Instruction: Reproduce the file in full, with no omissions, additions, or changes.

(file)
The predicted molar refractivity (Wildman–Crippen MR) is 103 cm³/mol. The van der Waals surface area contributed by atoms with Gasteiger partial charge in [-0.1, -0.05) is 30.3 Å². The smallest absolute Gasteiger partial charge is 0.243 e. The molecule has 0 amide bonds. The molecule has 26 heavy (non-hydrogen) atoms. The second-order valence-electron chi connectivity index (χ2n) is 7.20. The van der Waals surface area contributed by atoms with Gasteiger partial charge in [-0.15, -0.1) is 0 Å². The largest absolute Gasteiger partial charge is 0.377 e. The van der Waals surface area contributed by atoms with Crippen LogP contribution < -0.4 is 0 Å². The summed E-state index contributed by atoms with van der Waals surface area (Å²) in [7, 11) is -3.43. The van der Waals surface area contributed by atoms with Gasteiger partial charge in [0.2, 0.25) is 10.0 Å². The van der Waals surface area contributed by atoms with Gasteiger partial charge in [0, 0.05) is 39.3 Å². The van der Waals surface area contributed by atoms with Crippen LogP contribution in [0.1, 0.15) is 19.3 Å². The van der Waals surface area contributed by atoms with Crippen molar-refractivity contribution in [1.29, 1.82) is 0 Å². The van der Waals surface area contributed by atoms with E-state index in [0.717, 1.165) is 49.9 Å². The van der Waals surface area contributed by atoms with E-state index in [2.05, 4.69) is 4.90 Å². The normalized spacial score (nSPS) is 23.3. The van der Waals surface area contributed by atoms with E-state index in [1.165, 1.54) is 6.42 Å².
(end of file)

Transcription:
The predicted molar refractivity (Wildman–Crippen MR) is 103 cm³/mol. The van der Waals surface area contributed by atoms with Gasteiger partial charge in [-0.1, -0.05) is 30.3 Å². The smallest absolute Gasteiger partial charge is 0.243 e. The molecule has 0 amide bonds. The molecule has 26 heavy (non-hydrogen) atoms. The second-order valence-electron chi connectivity index (χ2n) is 7.20. The van der Waals surface area contributed by atoms with Gasteiger partial charge in [-0.15, -0.1) is 0 Å². The largest absolute Gasteiger partial charge is 0.377 e. The van der Waals surface area contributed by atoms with Crippen LogP contribution < -0.4 is 0 Å². The summed E-state index contributed by atoms with van der Waals surface area (Å²) in [7, 11) is -3.43. The van der Waals surface area contributed by atoms with Gasteiger partial charge in [0.2, 0.25) is 10.0 Å². The van der Waals surface area contributed by atoms with Gasteiger partial charge in [0, 0.05) is 39.3 Å². The van der Waals surface area contributed by atoms with Crippen LogP contribution in [0.1, 0.15) is 19.3 Å². The van der Waals surface area contributed by atoms with Crippen molar-refractivity contribution in [1.29, 1.82) is 0 Å². The van der Waals surface area contributed by atoms with E-state index in [0.717, 1.165) is 49.9 Å². The van der Waals surface area contributed by atoms with E-state index in [2.05, 4.69) is 4.90 Å². The normalized spacial score (nSPS) is 23.3. The van der Waals surface area contributed by atoms with E-state index in [1.165, 1.54) is 6.42 Å².